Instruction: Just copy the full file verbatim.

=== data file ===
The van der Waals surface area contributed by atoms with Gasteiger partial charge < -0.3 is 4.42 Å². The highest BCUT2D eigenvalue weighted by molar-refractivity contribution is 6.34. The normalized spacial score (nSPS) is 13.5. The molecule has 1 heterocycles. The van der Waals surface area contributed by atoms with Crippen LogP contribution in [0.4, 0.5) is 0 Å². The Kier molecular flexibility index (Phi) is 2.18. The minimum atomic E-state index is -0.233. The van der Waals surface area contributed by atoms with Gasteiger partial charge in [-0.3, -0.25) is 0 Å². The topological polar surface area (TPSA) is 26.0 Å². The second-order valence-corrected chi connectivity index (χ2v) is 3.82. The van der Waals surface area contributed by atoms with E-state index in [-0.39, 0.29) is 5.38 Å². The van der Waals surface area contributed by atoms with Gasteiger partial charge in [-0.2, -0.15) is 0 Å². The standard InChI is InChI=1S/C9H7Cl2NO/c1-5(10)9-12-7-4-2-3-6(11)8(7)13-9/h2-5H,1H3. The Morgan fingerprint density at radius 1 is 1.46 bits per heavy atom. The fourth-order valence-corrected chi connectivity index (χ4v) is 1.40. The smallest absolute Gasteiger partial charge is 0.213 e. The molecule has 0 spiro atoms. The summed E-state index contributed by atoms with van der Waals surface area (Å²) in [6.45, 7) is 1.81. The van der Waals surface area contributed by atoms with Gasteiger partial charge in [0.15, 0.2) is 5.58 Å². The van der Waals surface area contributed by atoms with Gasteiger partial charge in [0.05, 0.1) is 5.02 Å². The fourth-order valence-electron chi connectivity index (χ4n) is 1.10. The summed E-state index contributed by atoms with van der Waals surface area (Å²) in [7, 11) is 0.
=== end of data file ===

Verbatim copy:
The van der Waals surface area contributed by atoms with Gasteiger partial charge < -0.3 is 4.42 Å². The highest BCUT2D eigenvalue weighted by molar-refractivity contribution is 6.34. The normalized spacial score (nSPS) is 13.5. The molecule has 1 heterocycles. The van der Waals surface area contributed by atoms with Crippen LogP contribution in [0.4, 0.5) is 0 Å². The Kier molecular flexibility index (Phi) is 2.18. The minimum atomic E-state index is -0.233. The van der Waals surface area contributed by atoms with Gasteiger partial charge in [-0.3, -0.25) is 0 Å². The topological polar surface area (TPSA) is 26.0 Å². The second-order valence-corrected chi connectivity index (χ2v) is 3.82. The van der Waals surface area contributed by atoms with E-state index in [-0.39, 0.29) is 5.38 Å². The van der Waals surface area contributed by atoms with Gasteiger partial charge in [-0.2, -0.15) is 0 Å². The standard InChI is InChI=1S/C9H7Cl2NO/c1-5(10)9-12-7-4-2-3-6(11)8(7)13-9/h2-5H,1H3. The Morgan fingerprint density at radius 1 is 1.46 bits per heavy atom. The fourth-order valence-corrected chi connectivity index (χ4v) is 1.40. The smallest absolute Gasteiger partial charge is 0.213 e. The molecule has 0 spiro atoms. The summed E-state index contributed by atoms with van der Waals surface area (Å²) in [6.45, 7) is 1.81. The van der Waals surface area contributed by atoms with Gasteiger partial charge in [0.15, 0.2) is 5.58 Å². The van der Waals surface area contributed by atoms with Gasteiger partial charge in [0.05, 0.1) is 5.02 Å². The fourth-order valence-electron chi connectivity index (χ4n) is 1.10. The summed E-state index contributed by atoms with van der Waals surface area (Å²) in [7, 11) is 0.